Welcome back! Part One of this two-part series discussed the regulatory background of private funds and the increasing importance of private funds industry regulation today, particularly for retired and retiring Americans. Part Two of the series takes a closer look at the final new rules implemented by Securities and Exchange Commission (SEC) Chair Gary Gensler. The Chair released the new rules in August affecting private funds advisors and investors. This article also discusses Wall Street’s response to the new regulations and ends with its possible implications for the industry.
Earlier this year, Morgan Lewis and Compliance Week conducted a survey on anti-bribery and corruption efforts by compliance professionals. The results of the survey showed that there are not enough resources to combat recent trends in bribery. Recently, there have been multiple million-dollar settlements regarding bribery claims.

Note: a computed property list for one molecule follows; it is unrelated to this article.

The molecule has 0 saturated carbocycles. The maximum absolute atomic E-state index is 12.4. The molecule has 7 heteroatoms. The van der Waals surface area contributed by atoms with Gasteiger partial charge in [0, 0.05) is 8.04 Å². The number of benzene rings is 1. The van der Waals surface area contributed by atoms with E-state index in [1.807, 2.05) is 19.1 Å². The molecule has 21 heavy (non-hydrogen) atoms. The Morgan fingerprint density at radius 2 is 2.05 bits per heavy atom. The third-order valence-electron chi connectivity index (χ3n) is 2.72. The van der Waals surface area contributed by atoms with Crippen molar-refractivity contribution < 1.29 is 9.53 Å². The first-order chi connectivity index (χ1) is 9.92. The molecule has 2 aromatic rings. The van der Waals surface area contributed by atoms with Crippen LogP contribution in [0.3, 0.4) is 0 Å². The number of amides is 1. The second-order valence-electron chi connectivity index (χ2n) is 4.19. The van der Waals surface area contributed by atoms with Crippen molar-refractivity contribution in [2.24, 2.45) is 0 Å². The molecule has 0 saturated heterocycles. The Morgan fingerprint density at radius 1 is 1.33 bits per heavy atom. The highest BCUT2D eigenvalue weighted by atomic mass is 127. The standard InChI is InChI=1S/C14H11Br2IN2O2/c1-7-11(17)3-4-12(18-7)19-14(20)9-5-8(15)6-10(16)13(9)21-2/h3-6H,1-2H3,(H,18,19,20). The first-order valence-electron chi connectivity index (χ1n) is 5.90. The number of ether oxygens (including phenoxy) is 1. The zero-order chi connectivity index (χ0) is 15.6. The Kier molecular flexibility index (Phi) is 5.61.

With every wildfire, catastrophic storm, and record-breaking heat, climate change is at our front doors. But what can help mitigate some of these effects? Regulations. Holding big polluters responsible for their carbon emissions is a crucial way to mitigate the effects of carbon emissions. Although many big companies voluntarily disclose some of their climate data, the pressure can come from investors, not the government. In an effort to enhance and standardize public companies’ climate data, the Securities and Exchange Commission (SEC) proposed a controversial Climate-Disclosure Rule in April 2022.
Securities and Exchange Commission (SEC) Chair, Gary Gensler, has introduced more regulatory proposals impacting market participants than former SEC Chair, Mary Schapiro, did in the same time frame following the Great Recession almost fifteen years ago. The SEC has formally adopted 22 of 47 regulatory proposals since 2021, and in August released extensive final rules targeting private funds. The new regulations in part require private fund advisors to increase disclosure to their investors regarding fees, expenses, and other terms of their relationship. Other new rules prohibit preferential treatment of some investors that may materially affect other investors in the same fund.